The health of ATSI people is impacted on by the sociocultural, socioeconomic and environmental determinants that relate to them. Sociocultural factors; ATSI cultures have a tendency to have less access to media exposure, which means they receive less health promotion. Without this vital information it can become difficult to change past habits, continuing the increase of health issues. ATSI families also may not have settled well into the non-indigenous lifestyle, often resulting in alcohol and drug abuse.
Statistics show Indigenous Australian adults are more than twice as likely to smoke as non-Indigenous Australians and 8% are considered to have high risk level of dangerous alcohol consumption compared to 3% respectively. Some families also insist on traditional medical treatment rather than modern healthcare which also leads to increased morbidity and mortality rates. Socioeconomic factors; Many ATSI people find it hard to access health care, education and basic needs such as healthy food because of a lack of employment. Statistics show that 54% of the ATSI population are unemployed.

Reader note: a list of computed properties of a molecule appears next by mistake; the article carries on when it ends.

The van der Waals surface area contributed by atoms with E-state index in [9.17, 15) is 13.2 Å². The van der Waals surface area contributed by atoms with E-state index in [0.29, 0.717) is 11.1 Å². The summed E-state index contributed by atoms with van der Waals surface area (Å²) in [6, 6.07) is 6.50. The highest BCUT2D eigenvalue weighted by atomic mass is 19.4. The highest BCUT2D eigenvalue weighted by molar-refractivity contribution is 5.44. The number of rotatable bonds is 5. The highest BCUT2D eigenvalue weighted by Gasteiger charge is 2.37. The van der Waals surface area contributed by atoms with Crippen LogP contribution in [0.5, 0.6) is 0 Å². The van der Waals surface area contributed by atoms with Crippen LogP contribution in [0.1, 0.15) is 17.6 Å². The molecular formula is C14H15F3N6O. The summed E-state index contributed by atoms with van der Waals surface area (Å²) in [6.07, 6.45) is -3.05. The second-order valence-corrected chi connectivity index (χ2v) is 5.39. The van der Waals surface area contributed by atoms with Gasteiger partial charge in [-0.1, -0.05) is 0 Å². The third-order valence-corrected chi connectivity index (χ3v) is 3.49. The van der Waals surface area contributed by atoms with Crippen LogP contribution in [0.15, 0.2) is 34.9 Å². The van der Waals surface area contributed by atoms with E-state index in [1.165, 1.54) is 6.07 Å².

This presents a major problem as they cannot access healthy foods which then invites diseases such as CVD, scurvy and diabetes. They also struggle to get technology such as the internet which is a vital source for information and health promotion. In many families the main income is spent on alcohol or drugs causing further health problems amongst the population. Environmental Factors; Many factors in the environment affect the health of ATSI people. ATSI make up 45% of people living in remote areas which means their water supply is greatly affected by drought and the sun exposure can cause diseases such as skin cancer.
Children in ATSI families are more likely to report abusive families than children from non-ATSI families. This is often the result of drug addictions and can cause physical, mental and behavioural issues. Overall the factors that affect the ATSI population, increasing the rates of disease and injury, are largely preventable, making them a priority population group in Australia. This identification of the disadvantages of ATSI can help authorities indentify priority health issues.